Pethica Ralph B

2012-10-01

75

Modeling of Subject Arterial Segments Using 3D Fluid Structure Interaction and 1D-0D Arterial Tree Network Boundary Condition  

Digital Repository Infrastructure Vision for European Research (DRIVER)

Modeling of Subject Specific Arterial Segments Using 3D Fluid Structure Interaction and a 1D-0D Arterial Tree Network Boundary Condition   Magnus Andersson, Jonas Lantz , Matts Karlsson   Department of Management and Engineering, Linköping University, SE-581 83 Linköping, Sweden   Introduction In recent years it has been possible to simulate 3D blood flow through CFD including the dilatation effect in elastic arteries using Fluid-Structure Interaction (FSI) to better match in vivo data. ...

Andersson, Magnus; Lantz, Jonas; Karlsson, Matts

2011-01-01

76

Massively Parallel Interrogation of Aptamer Sequence, Structure and Function  

Energy Technology Data Exchange (ETDEWEB)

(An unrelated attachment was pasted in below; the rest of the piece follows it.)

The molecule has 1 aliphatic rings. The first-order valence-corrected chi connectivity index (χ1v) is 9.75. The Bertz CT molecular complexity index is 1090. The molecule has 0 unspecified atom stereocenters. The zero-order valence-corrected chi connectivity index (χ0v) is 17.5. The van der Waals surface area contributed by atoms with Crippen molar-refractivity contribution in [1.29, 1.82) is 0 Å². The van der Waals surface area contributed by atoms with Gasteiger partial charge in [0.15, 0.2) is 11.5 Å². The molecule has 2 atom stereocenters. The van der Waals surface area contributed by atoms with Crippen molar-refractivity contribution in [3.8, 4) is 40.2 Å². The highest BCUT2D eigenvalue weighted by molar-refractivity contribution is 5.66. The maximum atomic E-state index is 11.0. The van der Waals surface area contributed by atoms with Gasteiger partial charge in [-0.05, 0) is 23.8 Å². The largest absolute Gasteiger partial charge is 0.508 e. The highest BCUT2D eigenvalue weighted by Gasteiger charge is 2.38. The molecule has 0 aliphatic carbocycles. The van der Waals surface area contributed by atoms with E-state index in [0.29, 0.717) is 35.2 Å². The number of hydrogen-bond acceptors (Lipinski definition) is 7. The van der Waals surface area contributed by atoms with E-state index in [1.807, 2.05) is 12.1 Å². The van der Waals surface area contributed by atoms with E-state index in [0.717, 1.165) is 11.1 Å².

Optimization of high affinity reagents is a significant bottleneck in medicine and the life sciences. The ability to synthetically create thousands of permutations of a lead high-affinity reagent and survey the properties of individual permutations in parallel could potentially relieve this bottleneck. Aptamers are single stranded oligonucleotides affinity reagents isolated by in vitro selection processes and as a class have been shown to bind a wide variety of target molecules. Methodology/Principal Findings. High density DNA microarray technology was used to synthesize, in situ, arrays of approximately 3,900 aptamer sequence permutations in triplicate. These sequences were interrogated on-chip for their ability to bind the fluorescently-labeled cognate target, immunoglobulin E, resulting in the parallel execution of thousands of experiments. Fluorescence intensity at each array feature was well resolved and shown to be a function of the sequence present. The data demonstrated high intra- and interchip correlation between the same features as well as among the sequence triplicates within a single array. Consistent with aptamer mediated IgE binding, fluorescence intensity correlated strongly with specific aptamer sequences and the concentration of IgE applied to the array. The massively parallel sequence-function analyses provided by this approach confirmed the importance of a consensus sequence found in all 21 of the original IgE aptamer sequences and support a common stem:loop structure as being the secondary structure underlying IgE binding. The microarray application, data and results presented illustrate an efficient, high information content approach to optimizing aptamer function. It also provides a foundation from which to better understand and manipulate this important class of high affinity biomolecules.